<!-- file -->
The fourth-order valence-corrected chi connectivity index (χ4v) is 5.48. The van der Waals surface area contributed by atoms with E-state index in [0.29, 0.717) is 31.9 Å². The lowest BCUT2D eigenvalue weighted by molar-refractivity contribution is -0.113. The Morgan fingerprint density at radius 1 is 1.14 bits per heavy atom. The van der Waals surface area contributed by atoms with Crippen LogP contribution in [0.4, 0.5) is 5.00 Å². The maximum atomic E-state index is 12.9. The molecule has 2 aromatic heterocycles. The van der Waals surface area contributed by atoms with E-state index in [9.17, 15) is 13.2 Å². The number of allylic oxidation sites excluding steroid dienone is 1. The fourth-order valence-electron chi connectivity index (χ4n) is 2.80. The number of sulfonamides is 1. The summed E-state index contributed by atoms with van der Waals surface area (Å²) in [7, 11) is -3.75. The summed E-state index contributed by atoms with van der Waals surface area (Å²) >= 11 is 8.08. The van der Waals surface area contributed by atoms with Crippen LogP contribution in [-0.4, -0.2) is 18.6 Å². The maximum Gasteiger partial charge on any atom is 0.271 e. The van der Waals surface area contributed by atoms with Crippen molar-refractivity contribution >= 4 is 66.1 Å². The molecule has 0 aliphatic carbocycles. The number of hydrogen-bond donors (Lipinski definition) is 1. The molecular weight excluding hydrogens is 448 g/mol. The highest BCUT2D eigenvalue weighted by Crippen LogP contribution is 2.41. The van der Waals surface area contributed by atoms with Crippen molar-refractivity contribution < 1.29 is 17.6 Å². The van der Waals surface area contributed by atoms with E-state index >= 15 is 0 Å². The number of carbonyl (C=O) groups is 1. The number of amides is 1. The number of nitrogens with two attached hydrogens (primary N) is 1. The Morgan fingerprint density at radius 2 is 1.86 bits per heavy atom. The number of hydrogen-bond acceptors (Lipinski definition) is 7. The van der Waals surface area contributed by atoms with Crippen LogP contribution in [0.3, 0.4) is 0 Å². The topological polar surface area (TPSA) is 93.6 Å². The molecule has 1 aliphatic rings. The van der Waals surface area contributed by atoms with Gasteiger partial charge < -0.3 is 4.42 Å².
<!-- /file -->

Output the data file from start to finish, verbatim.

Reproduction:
The fourth-order valence-corrected chi connectivity index (χ4v) is 5.48. The van der Waals surface area contributed by atoms with E-state index in [0.29, 0.717) is 31.9 Å². The lowest BCUT2D eigenvalue weighted by molar-refractivity contribution is -0.113. The Morgan fingerprint density at radius 1 is 1.14 bits per heavy atom. The van der Waals surface area contributed by atoms with Crippen LogP contribution in [0.4, 0.5) is 5.00 Å². The maximum atomic E-state index is 12.9. The molecule has 2 aromatic heterocycles. The van der Waals surface area contributed by atoms with E-state index in [9.17, 15) is 13.2 Å². The number of allylic oxidation sites excluding steroid dienone is 1. The fourth-order valence-electron chi connectivity index (χ4n) is 2.80. The number of sulfonamides is 1. The summed E-state index contributed by atoms with van der Waals surface area (Å²) in [7, 11) is -3.75. The summed E-state index contributed by atoms with van der Waals surface area (Å²) >= 11 is 8.08. The van der Waals surface area contributed by atoms with Crippen LogP contribution in [-0.4, -0.2) is 18.6 Å². The maximum Gasteiger partial charge on any atom is 0.271 e. The van der Waals surface area contributed by atoms with Crippen molar-refractivity contribution >= 4 is 66.1 Å². The molecule has 0 aliphatic carbocycles. The number of hydrogen-bond donors (Lipinski definition) is 1. The molecular weight excluding hydrogens is 448 g/mol. The highest BCUT2D eigenvalue weighted by Crippen LogP contribution is 2.41. The van der Waals surface area contributed by atoms with Crippen molar-refractivity contribution < 1.29 is 17.6 Å². The van der Waals surface area contributed by atoms with E-state index >= 15 is 0 Å². The number of carbonyl (C=O) groups is 1. The number of amides is 1. The number of nitrogens with two attached hydrogens (primary N) is 1. The Morgan fingerprint density at radius 2 is 1.86 bits per heavy atom. The number of hydrogen-bond acceptors (Lipinski definition) is 7. The van der Waals surface area contributed by atoms with Crippen LogP contribution in [0.3, 0.4) is 0 Å². The topological polar surface area (TPSA) is 93.6 Å². The molecule has 1 aliphatic rings. The van der Waals surface area contributed by atoms with Gasteiger partial charge < -0.3 is 4.42 Å².